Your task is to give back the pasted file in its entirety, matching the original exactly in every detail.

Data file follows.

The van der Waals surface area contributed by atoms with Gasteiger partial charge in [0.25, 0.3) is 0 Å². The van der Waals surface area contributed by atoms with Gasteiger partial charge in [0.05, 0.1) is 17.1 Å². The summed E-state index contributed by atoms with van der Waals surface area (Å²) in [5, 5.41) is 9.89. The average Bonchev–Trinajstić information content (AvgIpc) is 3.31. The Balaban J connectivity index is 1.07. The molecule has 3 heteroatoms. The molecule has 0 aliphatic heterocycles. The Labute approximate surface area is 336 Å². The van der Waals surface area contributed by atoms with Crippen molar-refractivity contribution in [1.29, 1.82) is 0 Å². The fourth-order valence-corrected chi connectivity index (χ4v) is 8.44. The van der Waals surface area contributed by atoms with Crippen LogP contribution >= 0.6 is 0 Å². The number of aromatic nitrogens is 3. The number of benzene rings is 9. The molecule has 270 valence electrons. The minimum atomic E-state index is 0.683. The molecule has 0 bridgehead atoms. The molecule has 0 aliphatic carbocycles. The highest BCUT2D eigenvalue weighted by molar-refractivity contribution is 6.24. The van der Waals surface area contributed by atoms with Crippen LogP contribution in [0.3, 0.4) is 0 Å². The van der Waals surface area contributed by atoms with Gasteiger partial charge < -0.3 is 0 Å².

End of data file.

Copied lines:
The van der Waals surface area contributed by atoms with Gasteiger partial charge in [0.25, 0.3) is 0 Å². The van der Waals surface area contributed by atoms with Gasteiger partial charge in [0.05, 0.1) is 17.1 Å². The summed E-state index contributed by atoms with van der Waals surface area (Å²) in [5, 5.41) is 9.89. The average Bonchev–Trinajstić information content (AvgIpc) is 3.31. The Balaban J connectivity index is 1.07. The molecule has 3 heteroatoms. The molecule has 0 aliphatic heterocycles. The Labute approximate surface area is 336 Å². The van der Waals surface area contributed by atoms with Crippen molar-refractivity contribution in [1.29, 1.82) is 0 Å². The fourth-order valence-corrected chi connectivity index (χ4v) is 8.44. The van der Waals surface area contributed by atoms with Crippen LogP contribution >= 0.6 is 0 Å². The number of aromatic nitrogens is 3. The number of benzene rings is 9. The molecule has 270 valence electrons. The minimum atomic E-state index is 0.683. The molecule has 0 bridgehead atoms. The molecule has 0 aliphatic carbocycles. The highest BCUT2D eigenvalue weighted by molar-refractivity contribution is 6.24. The van der Waals surface area contributed by atoms with Crippen LogP contribution in [0.3, 0.4) is 0 Å². The van der Waals surface area contributed by atoms with Gasteiger partial charge < -0.3 is 0 Å².